Net1 UEPS Technologies is at loggerheads with National Treasury over the fee that it is paid to administer cash payments to social grant recipients through its subsidiary Cash Paymaster Service (CPS). It will require the Constitutional Court’s involvement, again, to resolve the impasse.
This is after finance minister Nhlanhla Nene recommended Net1 be paid R51 per social grant beneficiary (including VAT) – a fee that is 24% less than what the JSE- and US Nasdaq-listed company desired.
Net1 revealed this month in court papers that it wanted Treasury to increase its fee to pay social grants from R16.44 per beneficiary to R66.70 (including VAT) under a new contract with the South African Social Security Agency (Sassa).
If Net1 got its way, it would have scored a R1 billion bonus to distribute cash payments to about two million disabled and elderly beneficiaries for an extended period of six months ending September 2018.
Net1 has taken umbrage at the fee that Nene – through Treasury – has recommended.
“We believe that the National Treasury’s recommendations don’t take Sassa’s stated plans regarding [payment] volumes into accounts and does not recognise the need for us to maintain our infrastructure regardless of the number of beneficiaries paid,” group CEO Herman Kotzé told investors on Friday at the company’s March quarter 2018 results presentation.
Kotzé said Net1 has asked the Constitutional Court to refer the fee dispute back to Treasury for reconsideration.
Net1 finds itself at the top court again after its initial contract to distribute social grants to more than 10.6 million beneficiaries was declared invalid in 2012 by the same court, only for it to be subsequently extended twice.
The contract was extended in 2017 for 12 months after Sassa failed to find another service provider to replace Net1’s CPS. In March, the court extended CPS’s contract for six months, allowing it to administer cash payments to about two million beneficiaries while the remaining eight million beneficiaries are paid by the South African Post Office and Sassa.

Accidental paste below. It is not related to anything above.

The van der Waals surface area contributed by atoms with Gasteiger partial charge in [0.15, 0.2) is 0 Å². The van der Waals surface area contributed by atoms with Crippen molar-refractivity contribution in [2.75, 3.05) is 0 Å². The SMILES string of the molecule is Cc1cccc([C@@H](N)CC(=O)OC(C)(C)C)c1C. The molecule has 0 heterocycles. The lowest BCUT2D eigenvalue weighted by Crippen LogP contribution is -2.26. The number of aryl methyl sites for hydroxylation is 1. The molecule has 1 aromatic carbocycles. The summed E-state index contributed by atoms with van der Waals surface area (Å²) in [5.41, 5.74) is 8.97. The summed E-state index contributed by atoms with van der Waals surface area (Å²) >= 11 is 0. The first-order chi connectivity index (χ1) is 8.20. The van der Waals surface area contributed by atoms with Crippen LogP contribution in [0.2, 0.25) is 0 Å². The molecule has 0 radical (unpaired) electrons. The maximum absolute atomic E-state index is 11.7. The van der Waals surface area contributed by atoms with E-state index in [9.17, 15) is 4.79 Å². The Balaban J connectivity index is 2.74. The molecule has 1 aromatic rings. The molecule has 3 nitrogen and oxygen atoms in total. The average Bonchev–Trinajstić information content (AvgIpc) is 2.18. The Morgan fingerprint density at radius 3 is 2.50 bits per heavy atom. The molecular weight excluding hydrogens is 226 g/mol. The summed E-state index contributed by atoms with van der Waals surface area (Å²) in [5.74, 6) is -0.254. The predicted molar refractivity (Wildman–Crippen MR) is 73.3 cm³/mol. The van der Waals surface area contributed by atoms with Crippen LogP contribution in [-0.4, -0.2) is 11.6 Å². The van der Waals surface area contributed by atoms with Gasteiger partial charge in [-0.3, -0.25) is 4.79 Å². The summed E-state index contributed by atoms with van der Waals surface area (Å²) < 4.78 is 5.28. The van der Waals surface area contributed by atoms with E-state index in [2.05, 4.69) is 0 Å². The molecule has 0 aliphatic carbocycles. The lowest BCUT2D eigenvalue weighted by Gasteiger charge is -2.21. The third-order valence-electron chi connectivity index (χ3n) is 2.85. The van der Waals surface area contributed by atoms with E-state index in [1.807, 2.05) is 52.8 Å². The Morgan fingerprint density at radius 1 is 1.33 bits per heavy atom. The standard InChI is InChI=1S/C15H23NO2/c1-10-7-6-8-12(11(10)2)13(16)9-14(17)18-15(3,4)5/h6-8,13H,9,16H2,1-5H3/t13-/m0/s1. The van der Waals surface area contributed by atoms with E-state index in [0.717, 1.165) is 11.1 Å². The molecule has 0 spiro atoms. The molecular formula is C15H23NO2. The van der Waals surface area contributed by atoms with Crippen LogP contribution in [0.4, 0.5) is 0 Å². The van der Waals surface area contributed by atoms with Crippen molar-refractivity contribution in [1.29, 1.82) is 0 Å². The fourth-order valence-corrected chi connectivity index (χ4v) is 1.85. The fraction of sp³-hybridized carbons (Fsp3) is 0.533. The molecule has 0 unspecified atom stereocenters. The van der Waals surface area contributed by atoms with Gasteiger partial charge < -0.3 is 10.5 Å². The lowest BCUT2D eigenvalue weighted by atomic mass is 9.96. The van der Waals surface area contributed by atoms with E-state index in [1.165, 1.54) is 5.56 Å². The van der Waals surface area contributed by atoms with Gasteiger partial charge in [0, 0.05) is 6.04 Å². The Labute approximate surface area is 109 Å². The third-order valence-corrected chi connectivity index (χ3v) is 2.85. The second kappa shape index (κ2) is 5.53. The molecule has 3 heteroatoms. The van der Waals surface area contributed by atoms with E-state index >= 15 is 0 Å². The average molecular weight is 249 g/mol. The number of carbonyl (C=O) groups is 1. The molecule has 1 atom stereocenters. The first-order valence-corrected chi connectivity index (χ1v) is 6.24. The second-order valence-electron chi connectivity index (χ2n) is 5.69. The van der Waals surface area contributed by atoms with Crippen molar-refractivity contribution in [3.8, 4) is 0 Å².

Kotzé said not increasing Net1’s fee to pay social grants is one of the reasons why its profitability was knocked during the March quarter. Although Net1’s group revenue grew by 10% to $163 million, net income was $3.3 million – down from the $19 million it reported in the corresponding quarter in 2017.
The group’s operating margin fell to 17% from 24% a year ago, with its South African transaction processing division – which includes CPS, its retail card transactions, prepaid electricity, and airtime business EasyPay – also penciling a decline in margins of seven percentage points.
To recap on Net1’s social grants payment role: beneficiaries it pays don’t own bank accounts and live in areas that are not in proximity to ATMs or retail facilities but access their social grants in a physical cash format via vehicles kitted with CPS’s biometric UEPS/EMV technology.
Sassa faces delays in finding a service provider to replace CPS in the next four months after social development minister Susan Shabangu suspended the tender process in April, raising fears of a sequel to the social grants crisis. In justifying the suspension of the tender process, Shabangu said Sassa doesn’t have technical knowledge and expertise to evaluate tender proposals
Kotzé said Net1 participated in the tender process “only on the basis of being an outsourced technology and logistics provider”.
“We don’t know whether the tender process will resume but we are unlikely to participate if there are reputational, legal or financial risks that would result in the repeat of events that we endured over the last six years,” he said.
Awarding a contract to Net1 or extending its contract again would arguably raise eyebrows given that its participation in the social grants payment network has been controversial.
Kotzé said Net1 looks forward to being released from Sassa obligations as it plans to use the underlying technology for social grant payments to rollout banking services to underserved consumers.
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